The Transpher B Study (NCT03315182) is an ongoing, two-year, open-label, dose-escalation, Phase I/II global clinical trial assessing ABO-101 for the treatment of patients with Sanfilippo syndrome type B (MPS IIIB). The study, also known as ABT-002, is intended for patients 6 months to 2 years of age, or patients older than 2 years with a cognitive Developmental Quotient of 60% or above. The study has enrolled 8 patients to date across three dose-escalating cohorts (N=2, N=5, N=1) and remains open for enrollment. The gene therapy ABO-101 is delivered using AAV9 technology via a single-dose intravenous infusion. The study primary endpoints are neurodevelopment and safety, with secondary endpoints including behavior evaluations, quality of life, enzyme activity in cerebrospinal fluid (CSF) and plasma, heparan sulfate levels in CSF, plasma and urine, and brain and liver volume.

About ABO-102

ABO-102 is a novel gene therapy in Phase I/II development for Sanfilippo syndrome type A (MPS IIIA), a rare lysosomal storage disease with no approved treatment that primarily affects the central nervous system (CNS). ABO-102 is dosed in a one-time intravenous infusion using a self-complementary AAV9 vector to deliver a functional copy of the SGSH gene to cells of the CNS and peripheral organs. The therapy is designed to address the underlying SGSH enzyme deficiency responsible for abnormal accumulation of glycosaminoglycans in the brain and throughout the body that results in progressive cell damage and neurodevelopmental and physical decline. In the U.S., Abeona holds Regenerative Medicine Advanced Therapy, Fast Track, Rare Pediatric Disease, and Orphan Drug designations for the ABO-102 clinical program. In the EU, the Company holds PRIME and Orphan medicinal product designations.

About ABO-101

ABO-101 is a novel gene therapy in Phase I/II development for Sanfilippo syndrome type B (MPS IIIB), a rare lysosomal storage disease with no approved therapy that primarily affects the central nervous system (CNS). ABO-101 is dosed in a one-time intravenous infusion using a self-complementary AAV9 vector to deliver a functional copy of the NAGLU gene to cells of the CNS and peripheral tissues. The therapy is designed to address the underlying NAGLU enzyme deficiency responsible for abnormal accumulation of glycosaminoglycans in the brain and throughout the body that results in progressive cell damage and neurodevelopmental and physical decline. In the U.S., Abeona holds Fast Track and Rare Pediatric Disease designations for ABO-101 and Orphan Drug designation in both the U.S. and EU.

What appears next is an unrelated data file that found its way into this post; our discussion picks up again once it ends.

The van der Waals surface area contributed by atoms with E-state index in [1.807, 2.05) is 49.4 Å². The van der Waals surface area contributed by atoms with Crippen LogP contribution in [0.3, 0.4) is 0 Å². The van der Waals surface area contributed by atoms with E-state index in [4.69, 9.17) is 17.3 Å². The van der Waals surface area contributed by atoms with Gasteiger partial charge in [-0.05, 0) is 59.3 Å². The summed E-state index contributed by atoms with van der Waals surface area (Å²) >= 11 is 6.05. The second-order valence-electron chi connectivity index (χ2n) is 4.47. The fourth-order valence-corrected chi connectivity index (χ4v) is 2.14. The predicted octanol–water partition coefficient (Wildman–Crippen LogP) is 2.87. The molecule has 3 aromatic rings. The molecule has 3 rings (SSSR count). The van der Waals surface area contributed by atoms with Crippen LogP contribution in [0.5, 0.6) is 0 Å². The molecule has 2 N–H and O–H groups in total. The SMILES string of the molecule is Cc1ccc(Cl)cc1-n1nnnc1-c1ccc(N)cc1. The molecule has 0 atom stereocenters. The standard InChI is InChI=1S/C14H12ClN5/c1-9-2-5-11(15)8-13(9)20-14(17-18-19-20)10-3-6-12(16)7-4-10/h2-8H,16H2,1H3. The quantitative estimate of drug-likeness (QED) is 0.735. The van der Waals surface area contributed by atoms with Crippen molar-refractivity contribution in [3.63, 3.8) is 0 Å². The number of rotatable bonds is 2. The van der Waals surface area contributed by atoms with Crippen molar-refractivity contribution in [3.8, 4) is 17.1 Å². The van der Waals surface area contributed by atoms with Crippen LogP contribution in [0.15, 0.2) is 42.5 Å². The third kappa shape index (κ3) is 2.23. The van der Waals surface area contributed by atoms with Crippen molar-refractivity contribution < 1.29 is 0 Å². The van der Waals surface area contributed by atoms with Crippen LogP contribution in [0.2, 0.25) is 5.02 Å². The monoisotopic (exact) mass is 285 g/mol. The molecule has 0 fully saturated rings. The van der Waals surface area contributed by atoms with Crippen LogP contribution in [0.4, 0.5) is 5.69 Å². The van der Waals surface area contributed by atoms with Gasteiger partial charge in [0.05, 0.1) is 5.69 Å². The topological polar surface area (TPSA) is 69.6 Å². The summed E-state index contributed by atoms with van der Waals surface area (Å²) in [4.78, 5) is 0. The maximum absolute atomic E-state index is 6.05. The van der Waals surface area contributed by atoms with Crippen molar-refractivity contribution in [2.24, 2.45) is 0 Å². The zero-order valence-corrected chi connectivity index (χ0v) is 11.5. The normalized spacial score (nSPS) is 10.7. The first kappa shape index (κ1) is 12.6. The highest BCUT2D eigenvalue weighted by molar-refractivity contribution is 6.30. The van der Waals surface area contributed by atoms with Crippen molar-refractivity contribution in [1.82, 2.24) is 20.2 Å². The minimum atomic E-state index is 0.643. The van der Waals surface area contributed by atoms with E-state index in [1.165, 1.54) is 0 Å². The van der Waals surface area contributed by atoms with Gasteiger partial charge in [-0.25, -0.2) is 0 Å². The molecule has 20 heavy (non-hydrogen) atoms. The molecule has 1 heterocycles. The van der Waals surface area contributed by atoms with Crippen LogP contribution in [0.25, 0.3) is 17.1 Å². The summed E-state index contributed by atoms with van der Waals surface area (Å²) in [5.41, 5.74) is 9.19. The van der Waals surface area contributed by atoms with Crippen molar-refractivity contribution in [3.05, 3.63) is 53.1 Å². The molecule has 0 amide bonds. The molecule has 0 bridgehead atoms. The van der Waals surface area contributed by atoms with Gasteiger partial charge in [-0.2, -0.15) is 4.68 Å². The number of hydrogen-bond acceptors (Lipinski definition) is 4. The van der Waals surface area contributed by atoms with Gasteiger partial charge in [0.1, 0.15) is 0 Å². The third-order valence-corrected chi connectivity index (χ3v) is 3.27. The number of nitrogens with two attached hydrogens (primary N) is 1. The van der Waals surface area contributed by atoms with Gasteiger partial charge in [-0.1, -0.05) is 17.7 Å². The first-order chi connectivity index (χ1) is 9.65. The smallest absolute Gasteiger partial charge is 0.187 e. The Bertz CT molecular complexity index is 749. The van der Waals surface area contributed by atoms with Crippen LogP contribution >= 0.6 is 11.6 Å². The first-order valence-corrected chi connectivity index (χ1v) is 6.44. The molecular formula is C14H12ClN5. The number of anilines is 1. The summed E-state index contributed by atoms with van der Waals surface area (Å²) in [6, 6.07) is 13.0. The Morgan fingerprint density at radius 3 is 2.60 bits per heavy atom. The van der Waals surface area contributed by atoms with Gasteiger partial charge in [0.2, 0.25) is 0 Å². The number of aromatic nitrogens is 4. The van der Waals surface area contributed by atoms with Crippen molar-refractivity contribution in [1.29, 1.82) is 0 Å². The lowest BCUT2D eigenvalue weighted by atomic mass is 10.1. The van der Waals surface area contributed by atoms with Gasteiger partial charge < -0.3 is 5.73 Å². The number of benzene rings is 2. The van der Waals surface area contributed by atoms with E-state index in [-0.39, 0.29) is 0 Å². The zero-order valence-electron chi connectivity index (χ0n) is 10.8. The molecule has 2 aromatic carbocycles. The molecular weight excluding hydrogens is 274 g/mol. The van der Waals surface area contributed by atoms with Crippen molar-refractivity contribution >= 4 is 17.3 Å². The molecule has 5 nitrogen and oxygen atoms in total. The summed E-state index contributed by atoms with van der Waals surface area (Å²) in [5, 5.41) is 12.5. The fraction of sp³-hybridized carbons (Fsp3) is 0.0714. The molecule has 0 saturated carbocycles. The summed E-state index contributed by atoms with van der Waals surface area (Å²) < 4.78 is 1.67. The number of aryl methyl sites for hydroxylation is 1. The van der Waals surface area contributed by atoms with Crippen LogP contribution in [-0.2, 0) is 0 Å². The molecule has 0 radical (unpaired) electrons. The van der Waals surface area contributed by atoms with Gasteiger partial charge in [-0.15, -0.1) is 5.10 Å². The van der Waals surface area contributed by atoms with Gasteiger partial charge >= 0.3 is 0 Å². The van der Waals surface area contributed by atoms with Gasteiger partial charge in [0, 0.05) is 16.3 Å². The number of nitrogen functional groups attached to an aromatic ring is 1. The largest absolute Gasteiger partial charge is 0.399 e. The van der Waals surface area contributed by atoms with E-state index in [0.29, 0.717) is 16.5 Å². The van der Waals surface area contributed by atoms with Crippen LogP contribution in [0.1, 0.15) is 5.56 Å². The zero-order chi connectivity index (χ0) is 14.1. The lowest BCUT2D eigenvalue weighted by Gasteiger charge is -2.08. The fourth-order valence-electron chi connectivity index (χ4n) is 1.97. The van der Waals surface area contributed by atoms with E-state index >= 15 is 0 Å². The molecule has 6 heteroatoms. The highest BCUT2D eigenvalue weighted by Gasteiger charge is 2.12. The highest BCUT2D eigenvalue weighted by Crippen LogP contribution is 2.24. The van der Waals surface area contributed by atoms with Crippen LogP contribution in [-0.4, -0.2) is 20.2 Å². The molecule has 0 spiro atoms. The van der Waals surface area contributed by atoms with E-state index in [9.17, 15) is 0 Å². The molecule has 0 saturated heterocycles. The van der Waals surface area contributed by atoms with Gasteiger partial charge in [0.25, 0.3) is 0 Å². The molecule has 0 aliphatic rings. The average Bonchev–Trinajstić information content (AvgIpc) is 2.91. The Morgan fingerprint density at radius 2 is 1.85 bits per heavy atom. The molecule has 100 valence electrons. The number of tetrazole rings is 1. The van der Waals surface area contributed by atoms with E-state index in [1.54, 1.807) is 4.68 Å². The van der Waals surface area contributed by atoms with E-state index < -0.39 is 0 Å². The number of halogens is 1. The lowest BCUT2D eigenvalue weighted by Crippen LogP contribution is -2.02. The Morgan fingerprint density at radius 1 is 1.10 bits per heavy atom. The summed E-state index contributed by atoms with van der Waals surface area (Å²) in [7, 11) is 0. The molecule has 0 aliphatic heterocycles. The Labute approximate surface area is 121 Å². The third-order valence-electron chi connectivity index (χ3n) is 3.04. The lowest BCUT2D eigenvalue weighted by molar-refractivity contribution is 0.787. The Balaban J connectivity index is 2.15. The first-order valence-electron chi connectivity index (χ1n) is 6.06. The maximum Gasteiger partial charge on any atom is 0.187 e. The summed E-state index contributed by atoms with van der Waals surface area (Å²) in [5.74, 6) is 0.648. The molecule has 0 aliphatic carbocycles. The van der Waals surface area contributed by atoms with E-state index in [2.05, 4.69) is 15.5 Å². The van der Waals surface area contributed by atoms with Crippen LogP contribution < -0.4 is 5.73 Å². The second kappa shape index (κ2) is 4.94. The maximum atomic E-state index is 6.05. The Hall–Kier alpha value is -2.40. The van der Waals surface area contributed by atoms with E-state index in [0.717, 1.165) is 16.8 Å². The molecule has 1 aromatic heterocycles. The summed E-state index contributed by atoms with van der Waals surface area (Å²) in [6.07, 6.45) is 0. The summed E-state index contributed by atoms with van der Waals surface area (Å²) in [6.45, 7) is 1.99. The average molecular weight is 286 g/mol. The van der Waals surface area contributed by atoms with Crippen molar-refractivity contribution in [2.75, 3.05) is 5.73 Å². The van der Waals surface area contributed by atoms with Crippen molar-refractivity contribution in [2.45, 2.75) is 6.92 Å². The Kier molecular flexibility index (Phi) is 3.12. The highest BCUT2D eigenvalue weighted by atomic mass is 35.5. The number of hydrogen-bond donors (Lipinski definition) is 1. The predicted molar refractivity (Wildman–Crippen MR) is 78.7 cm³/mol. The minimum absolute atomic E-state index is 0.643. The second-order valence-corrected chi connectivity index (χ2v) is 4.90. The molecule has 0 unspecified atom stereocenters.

About Sanfilippo Syndrome Type A (MPS IIIA)

Sanfilippo syndrome type A (MPS IIIA) is a rare, fatal lysosomal storage disease with no approved treatment that primarily affects the CNS and is characterized by rapid neurodevelopmental and physical decline. Children with MPS IIIA present with progressive language and cognitive decline and behavioral abnormalities. Other symptoms include sleep problems and frequent ear infections. Additionally, distinctive facial features with thick eyebrows or a unibrow, full lips and excessive body hair for ones age, and liver/spleen enlargement are also present in early childhood. MPS IIIA is caused by genetic mutations that lead to a deficiency in the SGSH enzyme responsible for breaking down glycosaminoglycans, which accumulate in cells throughout the body resulting in rapid health decline associated with the disorder.

About Sanfilippo syndrome type B (MPS IIIB)

Sanfilippo syndrome type B (MPS IIIB) is a rare and fatal lysosomal storage disease with no approved therapy that primarily affects the central nervous system and is characterized by rapid neurodevelopmental and 2020 Global Data Point.